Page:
DAVID LIPTON: I'm optimistic--in the sense that I think they're working hard. They wanna stay in the euro zone. They wanna get their-- country going again. And I'm optimistic because the prime minister's gone around Europe and he's-- just this week. And he's seen leaders. And-- you know, Ms. Merkel came out of the meeting and said-- "I have trust in this man," and-- expressed-- her support that-- Greece stay in the euro zone. So--
STEVE LIESMAN: Bunch of more countries to visit, David. I wanna move on.
DAVID LIPTON: Sure.
STEVE LIESMAN: The-- one of the number one questions I get all the time is first of all how--do you believe the data in China? And two is how severe is the slowdown there? And what kind of response do you expect from China?
DAVID LIPTON: I remember visiting-- China in the '90s and hearing the deputy premier, Jiron Ji (PH), say that he didn't believe the data in China. So I think-- you know, it's-- and he's explained, it's a complex, huge country. Many-- regions providing information.
I think one has to look at all the data, look at-- the official data, look at supporting information like electricity and transport of-- materials and see whether there's consistency. We believe there's been some slowdown. We've been projecting 8% growth. It's lower than historically so. Recently there have been some further signs of slowdown, so we're reassessing.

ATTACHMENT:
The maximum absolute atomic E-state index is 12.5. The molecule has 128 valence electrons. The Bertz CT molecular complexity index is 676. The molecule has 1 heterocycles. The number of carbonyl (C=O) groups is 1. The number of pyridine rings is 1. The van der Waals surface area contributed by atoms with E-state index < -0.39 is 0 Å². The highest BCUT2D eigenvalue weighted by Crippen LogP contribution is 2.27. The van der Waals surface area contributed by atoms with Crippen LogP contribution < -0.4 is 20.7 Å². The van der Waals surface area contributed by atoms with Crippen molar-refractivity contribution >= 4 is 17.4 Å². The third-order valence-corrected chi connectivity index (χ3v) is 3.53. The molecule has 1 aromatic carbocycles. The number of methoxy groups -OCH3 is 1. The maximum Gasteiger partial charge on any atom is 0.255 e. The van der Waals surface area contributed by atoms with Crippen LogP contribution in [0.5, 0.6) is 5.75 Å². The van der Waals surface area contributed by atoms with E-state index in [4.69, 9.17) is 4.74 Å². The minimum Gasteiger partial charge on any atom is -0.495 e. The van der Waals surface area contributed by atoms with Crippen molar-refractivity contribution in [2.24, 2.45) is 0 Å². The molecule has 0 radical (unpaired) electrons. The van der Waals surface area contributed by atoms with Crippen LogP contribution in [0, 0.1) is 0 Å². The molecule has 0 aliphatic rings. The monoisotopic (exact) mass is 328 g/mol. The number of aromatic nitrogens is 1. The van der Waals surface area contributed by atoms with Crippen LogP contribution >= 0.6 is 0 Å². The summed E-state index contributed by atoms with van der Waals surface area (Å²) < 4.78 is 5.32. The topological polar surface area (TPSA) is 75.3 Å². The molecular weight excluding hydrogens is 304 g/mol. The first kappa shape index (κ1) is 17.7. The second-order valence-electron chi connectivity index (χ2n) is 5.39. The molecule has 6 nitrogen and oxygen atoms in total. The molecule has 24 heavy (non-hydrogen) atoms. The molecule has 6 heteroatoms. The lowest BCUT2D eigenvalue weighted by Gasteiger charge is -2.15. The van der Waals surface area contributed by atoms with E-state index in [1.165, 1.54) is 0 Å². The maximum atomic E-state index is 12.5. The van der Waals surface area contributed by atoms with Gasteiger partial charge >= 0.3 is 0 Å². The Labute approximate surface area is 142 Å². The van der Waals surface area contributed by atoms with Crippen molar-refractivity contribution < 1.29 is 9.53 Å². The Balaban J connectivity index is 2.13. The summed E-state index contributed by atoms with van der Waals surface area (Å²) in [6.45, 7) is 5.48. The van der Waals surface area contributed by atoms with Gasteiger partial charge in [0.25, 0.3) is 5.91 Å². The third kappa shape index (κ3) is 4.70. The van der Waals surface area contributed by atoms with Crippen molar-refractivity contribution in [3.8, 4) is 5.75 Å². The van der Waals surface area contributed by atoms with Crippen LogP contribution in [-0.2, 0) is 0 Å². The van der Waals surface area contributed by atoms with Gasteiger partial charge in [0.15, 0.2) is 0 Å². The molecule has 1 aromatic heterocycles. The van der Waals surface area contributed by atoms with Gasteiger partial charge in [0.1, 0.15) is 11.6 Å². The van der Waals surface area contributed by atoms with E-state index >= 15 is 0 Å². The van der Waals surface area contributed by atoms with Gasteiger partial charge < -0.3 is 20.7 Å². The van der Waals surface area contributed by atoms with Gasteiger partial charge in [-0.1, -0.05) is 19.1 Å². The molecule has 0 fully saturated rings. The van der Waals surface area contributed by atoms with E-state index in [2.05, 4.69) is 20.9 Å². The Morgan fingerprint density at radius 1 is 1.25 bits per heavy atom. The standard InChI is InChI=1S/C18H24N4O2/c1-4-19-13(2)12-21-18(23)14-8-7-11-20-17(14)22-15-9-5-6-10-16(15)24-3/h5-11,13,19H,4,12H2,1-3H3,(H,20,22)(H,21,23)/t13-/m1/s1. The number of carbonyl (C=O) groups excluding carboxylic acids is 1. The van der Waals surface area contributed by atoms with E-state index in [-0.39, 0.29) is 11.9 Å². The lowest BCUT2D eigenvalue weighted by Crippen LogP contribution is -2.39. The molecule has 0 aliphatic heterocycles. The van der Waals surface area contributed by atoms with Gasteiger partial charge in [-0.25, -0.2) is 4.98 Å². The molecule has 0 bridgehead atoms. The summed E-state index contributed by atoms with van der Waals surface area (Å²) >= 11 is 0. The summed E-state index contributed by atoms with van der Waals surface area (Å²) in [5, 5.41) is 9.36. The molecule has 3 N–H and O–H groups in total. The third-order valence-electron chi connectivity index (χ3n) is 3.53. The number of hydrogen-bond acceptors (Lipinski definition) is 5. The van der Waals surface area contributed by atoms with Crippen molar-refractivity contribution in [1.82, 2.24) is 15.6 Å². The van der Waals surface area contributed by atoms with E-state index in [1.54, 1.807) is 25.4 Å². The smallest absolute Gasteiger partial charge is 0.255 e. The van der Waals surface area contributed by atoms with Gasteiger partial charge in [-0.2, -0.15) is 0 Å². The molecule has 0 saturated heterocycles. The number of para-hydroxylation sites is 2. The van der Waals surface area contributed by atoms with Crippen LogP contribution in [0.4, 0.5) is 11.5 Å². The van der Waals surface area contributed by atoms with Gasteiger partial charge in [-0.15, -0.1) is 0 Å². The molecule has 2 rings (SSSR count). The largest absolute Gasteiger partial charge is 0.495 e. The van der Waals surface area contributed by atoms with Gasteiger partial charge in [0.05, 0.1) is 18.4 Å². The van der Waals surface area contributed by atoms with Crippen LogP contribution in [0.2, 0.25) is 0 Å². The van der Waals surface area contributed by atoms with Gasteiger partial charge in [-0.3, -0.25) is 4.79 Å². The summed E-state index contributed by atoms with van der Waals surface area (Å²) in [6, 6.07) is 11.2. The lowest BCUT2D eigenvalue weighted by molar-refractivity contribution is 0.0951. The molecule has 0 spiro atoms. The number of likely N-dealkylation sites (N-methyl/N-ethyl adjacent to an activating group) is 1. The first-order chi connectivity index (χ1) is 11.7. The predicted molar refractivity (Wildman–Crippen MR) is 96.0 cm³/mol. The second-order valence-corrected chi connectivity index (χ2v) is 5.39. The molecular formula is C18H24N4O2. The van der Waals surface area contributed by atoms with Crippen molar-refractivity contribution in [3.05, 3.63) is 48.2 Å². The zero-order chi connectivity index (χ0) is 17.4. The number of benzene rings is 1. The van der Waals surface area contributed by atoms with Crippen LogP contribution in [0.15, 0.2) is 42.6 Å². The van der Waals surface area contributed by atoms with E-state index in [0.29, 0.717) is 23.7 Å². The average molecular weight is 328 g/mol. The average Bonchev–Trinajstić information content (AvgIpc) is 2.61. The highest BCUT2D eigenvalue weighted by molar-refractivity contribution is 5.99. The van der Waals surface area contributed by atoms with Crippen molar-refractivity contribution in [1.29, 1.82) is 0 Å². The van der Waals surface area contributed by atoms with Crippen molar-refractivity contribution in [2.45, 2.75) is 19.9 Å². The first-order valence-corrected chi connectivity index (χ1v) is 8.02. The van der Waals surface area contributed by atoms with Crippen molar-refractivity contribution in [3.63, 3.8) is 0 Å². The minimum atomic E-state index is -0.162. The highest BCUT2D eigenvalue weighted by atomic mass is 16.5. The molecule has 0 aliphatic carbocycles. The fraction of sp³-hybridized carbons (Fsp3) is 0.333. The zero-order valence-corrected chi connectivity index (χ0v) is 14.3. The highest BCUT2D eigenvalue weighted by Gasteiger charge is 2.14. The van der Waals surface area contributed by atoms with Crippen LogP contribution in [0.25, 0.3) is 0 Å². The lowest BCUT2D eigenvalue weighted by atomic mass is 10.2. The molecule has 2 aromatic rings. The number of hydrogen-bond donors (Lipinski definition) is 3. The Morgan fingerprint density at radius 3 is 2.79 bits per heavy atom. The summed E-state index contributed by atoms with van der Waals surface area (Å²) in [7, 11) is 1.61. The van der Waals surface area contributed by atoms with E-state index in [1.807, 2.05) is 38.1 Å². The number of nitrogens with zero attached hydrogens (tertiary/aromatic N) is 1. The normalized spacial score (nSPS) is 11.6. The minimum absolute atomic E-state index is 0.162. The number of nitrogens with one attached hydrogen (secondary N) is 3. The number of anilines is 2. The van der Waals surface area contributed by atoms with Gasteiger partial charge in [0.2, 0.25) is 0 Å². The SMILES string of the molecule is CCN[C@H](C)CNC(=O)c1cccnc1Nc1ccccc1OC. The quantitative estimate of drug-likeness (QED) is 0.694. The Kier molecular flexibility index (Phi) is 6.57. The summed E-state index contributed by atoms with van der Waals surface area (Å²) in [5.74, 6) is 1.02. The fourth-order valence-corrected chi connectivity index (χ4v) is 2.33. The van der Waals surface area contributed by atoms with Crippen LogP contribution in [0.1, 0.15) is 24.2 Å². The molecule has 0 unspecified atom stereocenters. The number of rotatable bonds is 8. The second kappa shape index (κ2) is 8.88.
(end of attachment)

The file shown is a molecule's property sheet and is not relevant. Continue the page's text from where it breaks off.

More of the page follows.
STEVE LIESMAN: The managing director was just in the Middle East or-- just talking about the Middle East. The IMF is ready to do programs, especially in Egypt to begin with. Talk about what-- the IMF could be doing there.
DAVID LIPTON: Well, this is a historic opportunity and transformation. And the Middle East has had the misfortune or the bad luck to be going through this transformation at a time when the global economy's in trouble. And in Eastern Europe they didn't have that-- adversity.
We're trying to help the countries stabilize because part of the tumult has been that-- there are doubts and uncertainties and so on. You look at Tunisia. They're making huge progress. We are working with Egypt. The managing director saw the president of Egypt in Egypt last week. We are talking to them about an IMF program. We're hoping we can help them stabilize.
And then over time-- all the countries that are going through these changes need help from-- the U.S., Europe, the Gulf countries. They need investment. They need trade. Just like in Eastern Europe it took a few years-- for-- this to start to work and for businesses to be willing to come in. We're trying to help them provide the foundation for that later-- more important growth days.
STEVE LIESMAN: Okay. David, that was a great-- overview of the world and-- join us again to--
DAVID LIPTON: Thanks.
STEVE LIESMAN: --to do an overview again.
DAVID LIPTON: Good to talk to you.
STEVE LIESMAN: Guys-- back to you from Jackson Hole.
HOST: All right. Senior economist, Steve Liesman.